“I don’t think that’s good public policy,” Otto said, explaining that the situation is different than attracting an employer from outside the region.
Greeley’s worries were similar to those they had during attempts in 2007 to form a Regional Transportation Authority. Otto said the main concern is what is fair and equitable use of funds.
McWhinney responded with a letter of its own to Greeley officials to “clarify a few points.” Among the clarifications were that the amendment would not relieve the commitment of the Centerra Metro District to helping fund the improvements; that the agreement does not remove the district from bearing the full burden of the regional improvement projects; and that transportation studies show that a bulk of the I-25/U.S. 34 travelers “originate outside Centerra.”
Hardy admitted that Centerra was involved in a site selection process for a company with a presence in Greeley. However, he said the amendment request had no bearing on McWhinney’s ability to land the project.
“If it did, we wouldn’t have withdrawn it,” he said, adding that it would have meant new jobs, not just a regional move for existing ones.
The McWhinney letter went on to invite Greeley City Council to financially support improvements at the I-25/U.S. 34 interchange. Hardy pointed out that the MFA, as amended in 2006, states: “The parties agree to work proactively and cooperatively to obtain funding support for all of the regional improvements from other public and private parties who will benefit from such regional improvements…”
The $6.4 million Crossroads roundabout project will bring together funding from the Centerra Metro District, the city of Loveland, the Colorado Department of Transportation, the Federal Surface Transportation Program and federal stimulus dollars. Hardy said that discussions on funding partnerships for I-25/34 were in the very preliminary stages.
No need for additional funding
Both projects will proceed, even without the amendment, so there is no need to seek additional funding at this time. Hardy points out, though, that McWhinney has already fulfilled its financial obligations, and then some. At this point under the original agreement, the district would be responsible for completing one regional improvement project.
In 2004 the interim improvements at I-25 were estimated to cost $10 million. With the amendment request pulled, the total amount spent on regional improvements will be around $31.7 million. The difference – $21.7 million – could have been used to attract employers, which Hardy said was the original intent of the amendment request.
“We looked at the city’s number one concern, which was jobs,” he said.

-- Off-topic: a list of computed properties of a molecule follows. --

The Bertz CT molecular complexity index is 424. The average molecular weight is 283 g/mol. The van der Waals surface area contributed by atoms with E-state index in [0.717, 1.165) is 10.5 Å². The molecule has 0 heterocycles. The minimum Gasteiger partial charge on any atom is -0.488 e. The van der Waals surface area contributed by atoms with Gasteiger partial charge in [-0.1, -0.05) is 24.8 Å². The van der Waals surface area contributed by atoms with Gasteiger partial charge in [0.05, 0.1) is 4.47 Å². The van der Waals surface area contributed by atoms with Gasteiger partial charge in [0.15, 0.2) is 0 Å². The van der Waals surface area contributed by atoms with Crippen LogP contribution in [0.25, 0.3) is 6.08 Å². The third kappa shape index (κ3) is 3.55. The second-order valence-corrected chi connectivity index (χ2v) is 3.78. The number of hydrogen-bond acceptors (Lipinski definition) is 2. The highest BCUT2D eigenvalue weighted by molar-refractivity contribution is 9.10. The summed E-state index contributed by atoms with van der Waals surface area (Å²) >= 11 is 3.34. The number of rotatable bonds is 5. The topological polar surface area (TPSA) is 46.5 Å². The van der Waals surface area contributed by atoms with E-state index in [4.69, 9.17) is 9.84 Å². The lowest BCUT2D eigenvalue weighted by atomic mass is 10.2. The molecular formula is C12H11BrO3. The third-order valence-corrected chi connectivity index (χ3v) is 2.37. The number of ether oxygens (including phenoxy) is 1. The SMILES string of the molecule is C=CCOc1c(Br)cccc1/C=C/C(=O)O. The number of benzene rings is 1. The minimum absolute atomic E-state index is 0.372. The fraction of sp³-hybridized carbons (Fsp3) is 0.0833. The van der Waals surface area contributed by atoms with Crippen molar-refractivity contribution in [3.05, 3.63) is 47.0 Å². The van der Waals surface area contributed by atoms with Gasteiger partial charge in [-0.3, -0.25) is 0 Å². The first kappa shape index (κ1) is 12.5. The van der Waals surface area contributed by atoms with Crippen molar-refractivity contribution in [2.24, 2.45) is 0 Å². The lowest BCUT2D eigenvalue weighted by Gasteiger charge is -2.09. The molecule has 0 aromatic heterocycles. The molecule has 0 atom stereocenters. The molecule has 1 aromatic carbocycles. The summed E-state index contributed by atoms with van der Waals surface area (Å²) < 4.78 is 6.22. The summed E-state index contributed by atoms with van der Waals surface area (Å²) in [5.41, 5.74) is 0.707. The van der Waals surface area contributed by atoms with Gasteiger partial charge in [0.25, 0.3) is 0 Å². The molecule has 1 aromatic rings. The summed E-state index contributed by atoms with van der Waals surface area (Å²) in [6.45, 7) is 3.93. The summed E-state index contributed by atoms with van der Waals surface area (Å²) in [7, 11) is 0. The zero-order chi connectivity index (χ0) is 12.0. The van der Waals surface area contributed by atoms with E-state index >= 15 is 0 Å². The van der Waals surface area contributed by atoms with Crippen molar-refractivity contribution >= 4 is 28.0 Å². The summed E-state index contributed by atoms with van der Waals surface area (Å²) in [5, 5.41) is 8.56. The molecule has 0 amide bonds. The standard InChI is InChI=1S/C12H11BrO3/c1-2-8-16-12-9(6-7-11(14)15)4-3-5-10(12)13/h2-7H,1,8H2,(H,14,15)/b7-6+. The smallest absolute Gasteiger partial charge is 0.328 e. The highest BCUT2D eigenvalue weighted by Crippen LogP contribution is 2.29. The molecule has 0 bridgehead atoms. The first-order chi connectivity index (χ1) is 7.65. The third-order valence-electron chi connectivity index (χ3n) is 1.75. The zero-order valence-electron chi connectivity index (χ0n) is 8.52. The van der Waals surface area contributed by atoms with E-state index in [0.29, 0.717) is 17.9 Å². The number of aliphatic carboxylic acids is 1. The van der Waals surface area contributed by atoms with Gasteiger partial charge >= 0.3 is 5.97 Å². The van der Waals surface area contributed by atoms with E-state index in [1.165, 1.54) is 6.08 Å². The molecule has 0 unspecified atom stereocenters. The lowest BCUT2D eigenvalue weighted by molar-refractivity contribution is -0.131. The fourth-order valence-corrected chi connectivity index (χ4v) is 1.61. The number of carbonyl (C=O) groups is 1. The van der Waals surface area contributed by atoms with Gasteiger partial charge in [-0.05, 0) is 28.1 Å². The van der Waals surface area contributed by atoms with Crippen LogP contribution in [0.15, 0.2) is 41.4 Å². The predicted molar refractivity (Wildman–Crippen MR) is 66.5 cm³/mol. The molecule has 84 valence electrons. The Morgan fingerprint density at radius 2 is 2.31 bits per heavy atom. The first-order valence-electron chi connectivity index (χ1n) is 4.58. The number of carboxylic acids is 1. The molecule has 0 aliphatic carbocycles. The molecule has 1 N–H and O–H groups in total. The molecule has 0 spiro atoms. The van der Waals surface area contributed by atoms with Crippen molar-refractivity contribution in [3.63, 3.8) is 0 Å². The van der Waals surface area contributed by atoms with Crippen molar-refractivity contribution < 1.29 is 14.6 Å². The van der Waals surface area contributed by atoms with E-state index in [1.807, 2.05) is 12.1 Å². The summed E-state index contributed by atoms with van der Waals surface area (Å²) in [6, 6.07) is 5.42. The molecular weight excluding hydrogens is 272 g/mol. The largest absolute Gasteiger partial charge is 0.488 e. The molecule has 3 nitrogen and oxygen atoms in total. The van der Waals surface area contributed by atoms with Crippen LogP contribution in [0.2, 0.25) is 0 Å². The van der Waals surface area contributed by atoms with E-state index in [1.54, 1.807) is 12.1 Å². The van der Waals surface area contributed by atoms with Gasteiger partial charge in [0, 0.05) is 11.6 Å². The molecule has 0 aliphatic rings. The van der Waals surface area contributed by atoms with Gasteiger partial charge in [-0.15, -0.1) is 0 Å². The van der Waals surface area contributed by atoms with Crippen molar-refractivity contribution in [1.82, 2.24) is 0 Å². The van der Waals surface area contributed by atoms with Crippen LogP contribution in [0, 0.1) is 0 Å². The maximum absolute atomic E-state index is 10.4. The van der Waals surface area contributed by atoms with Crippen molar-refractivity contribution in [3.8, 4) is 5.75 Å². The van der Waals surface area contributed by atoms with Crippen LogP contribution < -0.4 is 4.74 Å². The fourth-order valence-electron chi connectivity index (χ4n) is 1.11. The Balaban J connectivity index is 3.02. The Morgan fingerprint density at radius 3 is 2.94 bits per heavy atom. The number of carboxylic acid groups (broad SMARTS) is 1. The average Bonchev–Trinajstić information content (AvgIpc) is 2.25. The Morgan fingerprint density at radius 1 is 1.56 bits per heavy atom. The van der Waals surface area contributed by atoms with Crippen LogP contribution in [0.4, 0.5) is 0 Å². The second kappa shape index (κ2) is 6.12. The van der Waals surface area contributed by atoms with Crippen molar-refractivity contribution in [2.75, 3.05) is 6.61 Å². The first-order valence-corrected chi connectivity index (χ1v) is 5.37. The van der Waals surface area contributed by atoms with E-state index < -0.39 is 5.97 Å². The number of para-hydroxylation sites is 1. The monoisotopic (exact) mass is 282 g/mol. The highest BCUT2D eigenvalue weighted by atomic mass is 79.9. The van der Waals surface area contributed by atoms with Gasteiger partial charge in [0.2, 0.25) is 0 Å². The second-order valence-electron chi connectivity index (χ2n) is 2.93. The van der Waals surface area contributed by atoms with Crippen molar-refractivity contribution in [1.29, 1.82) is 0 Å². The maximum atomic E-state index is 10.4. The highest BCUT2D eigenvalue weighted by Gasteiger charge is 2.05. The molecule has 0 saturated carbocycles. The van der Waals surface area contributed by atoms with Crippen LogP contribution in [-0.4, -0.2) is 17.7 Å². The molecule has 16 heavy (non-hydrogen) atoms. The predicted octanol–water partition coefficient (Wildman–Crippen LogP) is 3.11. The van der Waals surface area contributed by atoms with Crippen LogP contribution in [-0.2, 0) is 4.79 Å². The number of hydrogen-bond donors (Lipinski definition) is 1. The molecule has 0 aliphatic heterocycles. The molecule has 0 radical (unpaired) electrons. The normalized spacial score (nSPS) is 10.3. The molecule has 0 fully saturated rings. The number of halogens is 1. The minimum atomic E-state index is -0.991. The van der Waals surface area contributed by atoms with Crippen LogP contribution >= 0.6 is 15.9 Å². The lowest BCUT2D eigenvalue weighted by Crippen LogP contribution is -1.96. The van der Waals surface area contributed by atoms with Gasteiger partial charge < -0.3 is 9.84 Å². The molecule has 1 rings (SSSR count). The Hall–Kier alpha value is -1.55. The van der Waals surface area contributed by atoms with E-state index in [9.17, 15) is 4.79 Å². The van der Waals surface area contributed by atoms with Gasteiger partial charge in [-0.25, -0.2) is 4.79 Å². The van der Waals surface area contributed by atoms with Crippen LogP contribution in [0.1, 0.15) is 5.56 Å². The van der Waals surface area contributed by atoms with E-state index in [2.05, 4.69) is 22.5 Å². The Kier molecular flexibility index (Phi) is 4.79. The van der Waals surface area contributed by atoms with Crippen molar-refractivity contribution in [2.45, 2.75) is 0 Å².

The firm was hoping to free up the $12 million, which could have been used to pay back part of the debt it is owed. The funds would be put to use on what Hardy called the “job creation model.” While specific plans for the money were not laid out, Hardy explained that pulling that capital back to repay debt would allow McWhinney to stay ahead of the demand for office and industrial space by prospective employers.
Given the current credit conditions, developers have to put more forward in order to finance construction projects. Hardy explained that a building that would have required $1 million in cash equity in 2006 requires closer to $4 million today. Having space ready or quickly available is a major factor in attracting new employers, he said.
“Companies always look for existing space,” he said. Constant Contact, which opened its permanent facility earlier this month, was down to four or five locations in its site selection process. Hardy said it was Centerra’s availability of temporary Class A space that won the company.
Centerra will be almost out of Class A office space after another major announcement around the end of May, he added.
Hardy explained that the MFA sets out three goals:
n Increasing sales tax revenue;
n Increasing jobs;
n Setting up creative funding mechanisms for regional improvement.
“We set out to accomplish all three goals,” Hardy said. He was a little surprised by the reaction to the amendment request – not the public discourse, but the misinterpretations of what McWhinney was hoping to accomplish.
He may have been the only one not entirely expecting it, though.
“I wasn’t a bit surprised,” Williams said. He had warned McWhinney the first time he met with the company on the matter, pointing to the 2006 amendment process and the flurry of activity it stirred up. Williams wasn’t the only one with a warning.
“I told them on Tuesday (April 21) that this will look bad to the public,” Johnson said. He feels that the step to pull the amendment was a wise one, given that the topic had the potential to divide the region and lead to misunderstandings. Now, the Crossroads project will go out for bid on May 15, with the U.S. 34 improvements about a month later.
“We’d never be able to do either of these without Centerra,” Johnson said. He cited the interchange of I-25 and Colorado Highway 392 as an example of a long-overdue project that has no public-private partnership to move it forward.
Hardy said the region will have a nice interchange, perhaps at the cost of some jobs, but the firm is focused on moving forward.
“We’ll have terrific infrastructure, so when we come out of this recession we will have excellent access to our region’s communities,” he said. “At the end of the day, we made the right decision for the region. McWhinney never has been or will be a company that puts private needs before public good.”
The 2nd of a 2-part series featuring Lauran Arledge, CEO, boldfont Coaching; Kim Drumgo, Chief Diversity Officer, Anthem Blue Cross Blue Shield; Elizabeth Rita, Founder & Senior Investigator, Investigations Law Group; and Peter Salas, Chairman, Latino Chamber of Commerce of Boulder County.